About me

I have been writing poetry and stories since I was a child, and a love of reading was instilled in me from an early age. I am passionate about writing, and hope you enjoy the books I have written. Whilst most of you sleep soundly in your beds, like many Parkinson’s patients, insomnia dictates, so during those hours that sleep eludes me, the house is tranquil and quiet, an atmosphere perfect to immerse myself in writing. My life has been a series of strange events, which have without doubt contributed to my creativity. To publish anything is to bear one’s soul to the world. It is to stand naked and let everyone see who you really are. I have poured my heart and soul out on paper and I hope to share this journey, immersing you in a story, capturing your attention and firing the imagination. Through my writing and public speaking I hope to bring greater awareness to the general public about living with chronic disease.

Wednesday, October 10, 2012

Talk in London

Tonight I will be giving a talk at the Parkinson’s Support Group in Finchley - London, and members from the British Gaucher Association who are interested, have been invited to join in for the evening. I intend resting all day, so that I will have enough energy for tonight’s speaking engagement. I look forward to seeing the organisers again, a charming vibrant couple who started this particular Group some years ago, and have been doing an amazing job, and to also meeting fellow sufferers. Who knows, maybe I’ll even come across another patient like myself who has both Gaucher and Parkinson’s. It takes a great deal of energy both physically and emotionally to speak in front of an audience when chronically ill, but I will continue public speaking for as long as I can. Hearing a patient talk to a group, from personal experience with Gaucher and Parkinson’s disease, is totally different from listening to a doctor’s speech; a person from a fundraising organisation, or simply reading about this topic. To see a patient, and hear first-hand what it is like to live with Parkinson’s gives a completely different perspective, one which fellow sufferer’s and caregivers can relate to, and for those who are unfamiliar with the disease, valuable information they might otherwise not have heard. The last time I gave a talk, I was asked if I would like to sit down, but I remained standing, despite the pain in my hips, for I have found delivering my message, holding the attention of the audience and making eye to eye contact, is much easier to achieve when standing. I see public speaking as an important way of raising awareness of both diseases. If you are coming along tonight – I look forward to seeing you, I know it will be an interesting evening.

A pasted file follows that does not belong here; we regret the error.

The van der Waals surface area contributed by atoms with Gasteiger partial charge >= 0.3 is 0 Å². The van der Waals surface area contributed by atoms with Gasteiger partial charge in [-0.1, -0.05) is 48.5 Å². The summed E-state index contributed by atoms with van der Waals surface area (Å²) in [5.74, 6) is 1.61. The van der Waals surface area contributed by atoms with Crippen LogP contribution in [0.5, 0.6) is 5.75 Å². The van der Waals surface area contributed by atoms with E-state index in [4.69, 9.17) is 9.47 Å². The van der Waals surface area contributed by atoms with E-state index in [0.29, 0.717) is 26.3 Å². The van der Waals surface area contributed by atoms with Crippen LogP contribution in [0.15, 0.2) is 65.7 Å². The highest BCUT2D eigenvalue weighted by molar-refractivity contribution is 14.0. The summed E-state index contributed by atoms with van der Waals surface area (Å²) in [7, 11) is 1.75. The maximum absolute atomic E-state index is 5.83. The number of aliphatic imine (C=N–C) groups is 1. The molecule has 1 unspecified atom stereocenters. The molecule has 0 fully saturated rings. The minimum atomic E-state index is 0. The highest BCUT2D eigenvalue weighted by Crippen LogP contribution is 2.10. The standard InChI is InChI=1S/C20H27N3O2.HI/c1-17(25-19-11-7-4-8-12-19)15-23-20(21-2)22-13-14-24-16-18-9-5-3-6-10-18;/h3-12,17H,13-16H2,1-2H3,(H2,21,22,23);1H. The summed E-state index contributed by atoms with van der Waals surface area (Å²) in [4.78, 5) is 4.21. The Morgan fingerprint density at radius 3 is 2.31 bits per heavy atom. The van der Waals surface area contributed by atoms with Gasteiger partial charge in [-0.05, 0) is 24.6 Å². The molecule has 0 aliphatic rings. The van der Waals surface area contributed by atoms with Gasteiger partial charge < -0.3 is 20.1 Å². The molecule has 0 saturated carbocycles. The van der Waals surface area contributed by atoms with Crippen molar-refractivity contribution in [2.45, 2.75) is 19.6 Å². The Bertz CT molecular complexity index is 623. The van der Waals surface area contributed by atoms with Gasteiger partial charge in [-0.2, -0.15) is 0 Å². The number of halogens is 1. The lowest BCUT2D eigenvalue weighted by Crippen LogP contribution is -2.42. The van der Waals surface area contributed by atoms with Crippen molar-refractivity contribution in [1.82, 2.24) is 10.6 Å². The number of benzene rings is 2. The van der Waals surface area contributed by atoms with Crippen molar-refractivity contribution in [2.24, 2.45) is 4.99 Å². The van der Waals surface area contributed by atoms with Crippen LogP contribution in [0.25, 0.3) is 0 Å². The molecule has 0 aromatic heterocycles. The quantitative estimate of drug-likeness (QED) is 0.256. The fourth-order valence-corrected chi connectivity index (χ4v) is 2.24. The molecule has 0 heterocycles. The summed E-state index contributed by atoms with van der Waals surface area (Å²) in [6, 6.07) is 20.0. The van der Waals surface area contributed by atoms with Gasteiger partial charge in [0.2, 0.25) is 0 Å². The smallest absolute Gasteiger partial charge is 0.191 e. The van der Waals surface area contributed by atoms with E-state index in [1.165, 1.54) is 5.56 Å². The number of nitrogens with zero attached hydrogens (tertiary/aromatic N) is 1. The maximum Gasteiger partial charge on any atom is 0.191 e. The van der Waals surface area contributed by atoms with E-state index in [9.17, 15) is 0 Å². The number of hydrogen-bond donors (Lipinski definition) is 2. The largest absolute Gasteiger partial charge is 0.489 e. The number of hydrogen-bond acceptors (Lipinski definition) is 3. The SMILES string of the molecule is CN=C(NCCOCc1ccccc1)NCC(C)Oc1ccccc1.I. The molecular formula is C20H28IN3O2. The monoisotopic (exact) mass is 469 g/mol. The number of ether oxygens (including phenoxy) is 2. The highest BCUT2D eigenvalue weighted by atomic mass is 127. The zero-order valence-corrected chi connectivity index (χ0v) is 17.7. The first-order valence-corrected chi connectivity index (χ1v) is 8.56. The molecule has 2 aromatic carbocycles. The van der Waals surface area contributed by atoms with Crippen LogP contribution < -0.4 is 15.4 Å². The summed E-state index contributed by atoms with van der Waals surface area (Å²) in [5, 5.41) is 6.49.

1. Bravo, Elaine. I wish I could be there to hear you. I know that you will hold the audience spellbound.

    Jill Sadowsky

  2. Ditto! I only wish you had no experience with your subject matter, though through your suffering you are finding and experiencing so many more positive aspects of yourself that you never knew existed. I'm always thinking of and channeling you! K